Ghana has lifted itself to its highest ranking ever on the table of African countries with good governance. The ranking, issued by the World Bank in its annual report on governance entitled, Good Governance 2007, reflected the quality of public and the civil services and their degree of independence from political pressures and noted that the high marks scored in that category stemmed from the credibility of the government and its commitment to good governance.In the rating, Ghana and South Africa received the highest marks of any African nation from the World Bank. The aid agency's global report for 2006 showed mixed progress dating back to 1996 of Ghana's performance in the six governance dimensions. However, overall governance has improved and Ghana is proving superior to its peers in the rankings. The survey combines data from 33 publicly available sources to calculate worldwide governance indicators.
It said Ghana had improved its civil freedoms, government effectiveness and political stability and had made extraordinary progress on corruption over the past decade. Yet, the rule of law has declined and lags behind figures from 2000. The ability of the government to formulate and implement both sound policies and regulations that permit and promote private sector development has also fallen. The survey moulds indicators such as political stability, democracy, business environment and corruption into an annual snapshot of how the world’s 6.6 billion people are governed.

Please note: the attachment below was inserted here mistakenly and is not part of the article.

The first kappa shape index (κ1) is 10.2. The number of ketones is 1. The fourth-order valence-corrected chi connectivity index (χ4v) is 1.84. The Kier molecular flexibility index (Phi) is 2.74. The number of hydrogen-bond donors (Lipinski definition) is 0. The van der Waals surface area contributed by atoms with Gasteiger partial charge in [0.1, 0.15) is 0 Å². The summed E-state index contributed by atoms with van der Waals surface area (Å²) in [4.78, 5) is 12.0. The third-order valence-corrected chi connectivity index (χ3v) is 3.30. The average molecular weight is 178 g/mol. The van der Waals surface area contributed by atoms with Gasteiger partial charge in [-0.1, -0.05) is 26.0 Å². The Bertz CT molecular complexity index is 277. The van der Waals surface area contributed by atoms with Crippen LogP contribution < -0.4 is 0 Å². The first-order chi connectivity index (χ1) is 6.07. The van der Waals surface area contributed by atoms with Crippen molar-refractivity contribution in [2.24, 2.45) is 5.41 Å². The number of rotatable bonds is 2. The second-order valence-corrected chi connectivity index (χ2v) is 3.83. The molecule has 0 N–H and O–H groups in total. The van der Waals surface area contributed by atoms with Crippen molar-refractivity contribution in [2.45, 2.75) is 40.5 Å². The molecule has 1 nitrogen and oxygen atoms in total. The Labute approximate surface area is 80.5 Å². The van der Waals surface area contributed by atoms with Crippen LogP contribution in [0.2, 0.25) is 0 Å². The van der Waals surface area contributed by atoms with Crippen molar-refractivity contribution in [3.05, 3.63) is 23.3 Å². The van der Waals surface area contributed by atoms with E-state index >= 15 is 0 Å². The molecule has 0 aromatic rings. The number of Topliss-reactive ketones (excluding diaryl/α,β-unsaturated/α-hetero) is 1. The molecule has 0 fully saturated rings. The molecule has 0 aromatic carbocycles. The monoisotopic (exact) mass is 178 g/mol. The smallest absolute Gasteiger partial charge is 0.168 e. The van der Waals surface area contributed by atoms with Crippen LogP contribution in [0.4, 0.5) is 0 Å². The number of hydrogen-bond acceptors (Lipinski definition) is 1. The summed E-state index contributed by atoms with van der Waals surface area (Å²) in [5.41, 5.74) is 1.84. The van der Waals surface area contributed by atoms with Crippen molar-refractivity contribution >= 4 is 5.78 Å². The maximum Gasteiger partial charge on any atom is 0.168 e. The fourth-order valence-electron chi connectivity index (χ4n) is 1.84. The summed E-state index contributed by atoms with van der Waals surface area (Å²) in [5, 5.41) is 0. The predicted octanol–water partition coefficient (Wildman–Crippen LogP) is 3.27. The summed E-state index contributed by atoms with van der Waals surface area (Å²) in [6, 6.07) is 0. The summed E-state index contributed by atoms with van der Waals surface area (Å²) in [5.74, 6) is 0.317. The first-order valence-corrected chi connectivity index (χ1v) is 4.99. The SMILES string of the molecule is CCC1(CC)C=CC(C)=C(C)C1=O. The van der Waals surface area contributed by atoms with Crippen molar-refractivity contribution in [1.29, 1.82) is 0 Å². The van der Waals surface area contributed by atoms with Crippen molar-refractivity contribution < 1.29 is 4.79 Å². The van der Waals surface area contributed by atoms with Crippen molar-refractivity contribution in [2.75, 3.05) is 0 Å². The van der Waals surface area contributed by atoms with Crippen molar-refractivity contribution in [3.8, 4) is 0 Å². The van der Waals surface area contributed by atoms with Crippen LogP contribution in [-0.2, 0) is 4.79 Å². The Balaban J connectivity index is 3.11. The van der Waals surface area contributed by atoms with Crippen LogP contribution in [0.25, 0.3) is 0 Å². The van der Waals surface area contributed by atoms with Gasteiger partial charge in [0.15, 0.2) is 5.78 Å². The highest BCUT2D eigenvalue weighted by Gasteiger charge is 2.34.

Moreover, it "demonstrates that governance can be measured, that poor governance is not an exclusive challenge of the developing world, and that reforming countries can make significant improvements in governance and in curbing corruption in relatively short periods of even less than a decade," according to a 2006 World Bank press release. Among the six categories listed in the report, Ghana is making improvement in four. The categories of Voice and Accountability, Government Effectiveness, Rule of Law and Control of Corruption all received a higher rating than in 2005.
Regulatory Quality stayed the same, while Political Stability and Absence of Violence declined from its 2005 level. In the category of Voice & Accountability, Ghana ranks in the 60th percentile worldwide. The figure has risen over 20 per cent since 1996 and 10 per cent in the last two years alone. The areas within the category in which Ghana rated highest include human rights and press freedom.
Political Stability & Absence of Crime climbed steadily since 1996, with the exception of a sub 40 per cent score in 2000, and Government Effectiveness rose from 1996-2000 and then fell sharply until 2004. Since then, it has been increasing steadily and is likely to continue to do so. Though Rule of Law is lower than several of the other indicators at around the 50th percentile, it has declined slowly since seeing a dramatic increase between 1998 and 2000. Currently, the rating in this category is behind that of the year 2000.
Kenya, Algeria, Sierra Leone and Tanzania are examples of African countries making strides towards good governance, but "other African countries still face enormous government and development challenges", a summary of the report said. However, global efforts to cut corruption and improve government quality have made little progress in the last 10 years, despite bright spots in Africa and Eastern Europe.
The report shows several regions backsliding or stagnating since 2004 in the fight against graft. These include East and South Asia, Latin America and even the rich nations in the Organisation for Economic Co-operation and Development. The World Bank says companies and individuals pay an estimated $1 trillion in bribes annually. Ghana has long been affected by bribery, but the increased figures in the Control of Corruption category suggest that the government is fighting to control such actions.